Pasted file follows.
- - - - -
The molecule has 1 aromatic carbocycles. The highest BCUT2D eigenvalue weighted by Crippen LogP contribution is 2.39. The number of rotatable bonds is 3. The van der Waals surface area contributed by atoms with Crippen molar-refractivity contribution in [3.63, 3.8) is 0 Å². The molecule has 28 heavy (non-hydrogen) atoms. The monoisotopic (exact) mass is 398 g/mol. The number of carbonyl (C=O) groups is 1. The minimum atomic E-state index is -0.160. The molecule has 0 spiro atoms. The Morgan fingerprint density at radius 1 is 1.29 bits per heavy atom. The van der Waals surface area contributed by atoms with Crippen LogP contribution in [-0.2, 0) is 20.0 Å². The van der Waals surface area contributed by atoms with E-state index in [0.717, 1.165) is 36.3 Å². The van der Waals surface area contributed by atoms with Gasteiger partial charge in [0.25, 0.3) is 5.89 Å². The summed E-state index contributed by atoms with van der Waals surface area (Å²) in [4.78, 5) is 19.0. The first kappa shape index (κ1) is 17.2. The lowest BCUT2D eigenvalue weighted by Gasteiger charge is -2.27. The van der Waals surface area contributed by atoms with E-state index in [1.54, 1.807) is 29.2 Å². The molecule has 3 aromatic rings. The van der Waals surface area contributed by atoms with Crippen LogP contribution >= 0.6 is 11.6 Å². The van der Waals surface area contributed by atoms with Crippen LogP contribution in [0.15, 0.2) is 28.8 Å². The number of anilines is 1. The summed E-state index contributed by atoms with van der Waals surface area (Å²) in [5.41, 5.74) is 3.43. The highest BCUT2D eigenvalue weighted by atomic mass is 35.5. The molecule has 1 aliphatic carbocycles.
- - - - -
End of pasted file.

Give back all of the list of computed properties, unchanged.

The molecule has 1 aromatic carbocycles. The highest BCUT2D eigenvalue weighted by Crippen LogP contribution is 2.39. The number of rotatable bonds is 3. The van der Waals surface area contributed by atoms with Crippen molar-refractivity contribution in [3.63, 3.8) is 0 Å². The molecule has 28 heavy (non-hydrogen) atoms. The monoisotopic (exact) mass is 398 g/mol. The number of carbonyl (C=O) groups is 1. The minimum atomic E-state index is -0.160. The molecule has 0 spiro atoms. The Morgan fingerprint density at radius 1 is 1.29 bits per heavy atom. The van der Waals surface area contributed by atoms with Crippen LogP contribution in [-0.2, 0) is 20.0 Å². The van der Waals surface area contributed by atoms with E-state index in [0.717, 1.165) is 36.3 Å². The van der Waals surface area contributed by atoms with Gasteiger partial charge in [0.25, 0.3) is 5.89 Å². The summed E-state index contributed by atoms with van der Waals surface area (Å²) in [4.78, 5) is 19.0. The first kappa shape index (κ1) is 17.2. The lowest BCUT2D eigenvalue weighted by Gasteiger charge is -2.27. The van der Waals surface area contributed by atoms with E-state index in [1.54, 1.807) is 29.2 Å². The molecule has 3 aromatic rings. The van der Waals surface area contributed by atoms with Crippen LogP contribution >= 0.6 is 11.6 Å². The van der Waals surface area contributed by atoms with Crippen LogP contribution in [0.15, 0.2) is 28.8 Å². The number of anilines is 1. The summed E-state index contributed by atoms with van der Waals surface area (Å²) in [5.41, 5.74) is 3.43. The highest BCUT2D eigenvalue weighted by atomic mass is 35.5. The molecule has 1 aliphatic carbocycles.